Newer Formulation of Heparin Appears to be Agent of Choice for Treating Heart Attack
CHICAGO -- The largest trial to date evaluating the use of either the low molecular weight heparin (LMWH) enoxaparin or unfractionated heparin (UFH) in combination with a platelet receptor blocker (IIb/IIIa inhibitor) and aspirin for patients with acute heart damage was presented today (April 1,2003) at the 52nd annual scientific sessions of the American College of Cardiology.
The trial was co-directed by cardiologists from the Duke Clinical Research Institute and the TIMI (Thrombolysis In Myocardial Infarction) research group and funded by Merck and Company. The presentation today highlighted the efficacy and safety results.
When heart attack patients are rushed to the emergency room, physicians immediately try to restore blood flow to the heart, often by giving medications that dissolve clots or limit further clotting in the coronary arteries. Since no single drug has been totally effective in opening clogged arteries and keeping them open, researchers have tried different combinations of agents.
The combination of a IIb/IIIa inhibitor, like tirofiban which was used in this trial, with UFH is recommended in patients who present with symptoms and signs of heart damage that meet criteria for what is called an acute coronary syndrome. Previous smaller trials have demonstrated advantages for the combination of LMWHs with IIb/IIIa inhibitors and aspirin in such patients. The current trial is the largest to test the two forms of heparins, enrolling almost 4,000 patients from 40 countries.
The results presented today cover the first phase of a two-part trial. In this A phase, all patients were treated with tirofiban (Aggrastat) and aspirin and randomized to either enoxaparin or UFH. Treatment was limited to 120 hours and patients were followed for 30 days. The second Z phase of the trial is examining one of two dosing regimens for simvastatin (Zocor), a lipid-lowering agent, and is nearing completion. The trial is dubbed Aggrastat to Zocor or A to Z.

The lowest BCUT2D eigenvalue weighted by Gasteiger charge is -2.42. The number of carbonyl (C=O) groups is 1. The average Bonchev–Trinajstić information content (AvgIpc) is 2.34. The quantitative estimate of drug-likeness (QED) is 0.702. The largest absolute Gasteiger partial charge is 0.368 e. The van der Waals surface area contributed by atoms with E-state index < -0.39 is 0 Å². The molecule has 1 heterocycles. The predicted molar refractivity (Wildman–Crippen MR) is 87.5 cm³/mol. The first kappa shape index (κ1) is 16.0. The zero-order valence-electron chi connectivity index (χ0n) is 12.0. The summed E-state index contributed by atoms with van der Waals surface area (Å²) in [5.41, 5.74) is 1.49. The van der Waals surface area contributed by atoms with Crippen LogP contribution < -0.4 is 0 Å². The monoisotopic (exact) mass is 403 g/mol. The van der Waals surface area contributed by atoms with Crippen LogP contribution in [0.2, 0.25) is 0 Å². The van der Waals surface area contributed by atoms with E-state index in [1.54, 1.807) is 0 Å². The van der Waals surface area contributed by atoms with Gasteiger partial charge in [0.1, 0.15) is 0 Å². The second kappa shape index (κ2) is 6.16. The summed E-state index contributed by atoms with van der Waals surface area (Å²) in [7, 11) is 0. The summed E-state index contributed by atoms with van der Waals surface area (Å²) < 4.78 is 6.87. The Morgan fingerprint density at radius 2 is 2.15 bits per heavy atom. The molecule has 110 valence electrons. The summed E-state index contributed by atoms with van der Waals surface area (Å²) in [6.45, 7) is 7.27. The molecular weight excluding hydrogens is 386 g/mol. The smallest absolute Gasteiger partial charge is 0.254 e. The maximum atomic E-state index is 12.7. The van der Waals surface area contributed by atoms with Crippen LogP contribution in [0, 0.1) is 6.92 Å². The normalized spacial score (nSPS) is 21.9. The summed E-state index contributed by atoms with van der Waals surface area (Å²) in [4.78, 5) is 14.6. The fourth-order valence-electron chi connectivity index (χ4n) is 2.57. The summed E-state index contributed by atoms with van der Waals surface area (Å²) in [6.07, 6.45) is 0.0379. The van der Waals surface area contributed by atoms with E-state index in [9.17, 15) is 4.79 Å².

The primary measure for the A phase was a composite endpoint that included death, heart attack and refractory ischemia (additional electrocardiogram or chemical changes) within seven days of randomization. The researchers found that 169 patients (8.5 percent) receiving enoxaparin reached the composite endpoint, compared with 184 patients (9.5 percent) in the UFH arm. This 1 percent absolute and 12 percent relative benefit for enoxaparin was evident after five days and did not change for the remainder of the trial.
"These effects were observed over a wide spectrum of patients with acute heart damage, attesting to the general usefulness of low molecular weight heparins," said Eugene Braunwald, M.D., of the TIMI group at Harvard, co-chair of the study.
According to Duke's Michael Blazing, M.D., who presented the study, "The most remarkable and encouraging aspect of the trial was the low overall bleeding and transfusion rates which render the borderline statistically significant difference in bleeding into a finding that has minimal clinical consequence."
The overall bleeding rate was 3.1 percent for enoxaparin patients and 2.2 percent for UFH patients. Importantly, only 0.9 percent of the enoxaparin patients and 0.4 percent of the UFH patients had major bleeding events. The transfusion rate was 1 percent in the enoxaparin arm and 0.8 percent in the UFH arm.
Finally, the researchers presented a meta analysis of data from three other large trials that have compared enoxaparin and UFH. They used this analysis to demonstrate that the findings from A to Z were consistent with and reinforce the finding of a favorable effect on clinical outcomes with the use of enoxaparin in patients who present with acute coronary syndromes.
They concluded that for such patients, treatment with tirofiban and aspirin in combination with enoxaparin is non-inferior to UFH for prevention of major cardiac events. They also concluded that there is a trend towards more major bleeding with enoxaparin, but the most encouraging finding was the low overall bleed rate.
As a final statement, Duke's Robert Califf, M.D., co-chair of the study, said, "Given the previous findings and now the data from A to Z, it is clear enoxaparin is at least equal to if not better than UFH for acute coronary syndromes, and it is certainly easier to use. Why would you use a drug that is more difficult to give if it is no better?"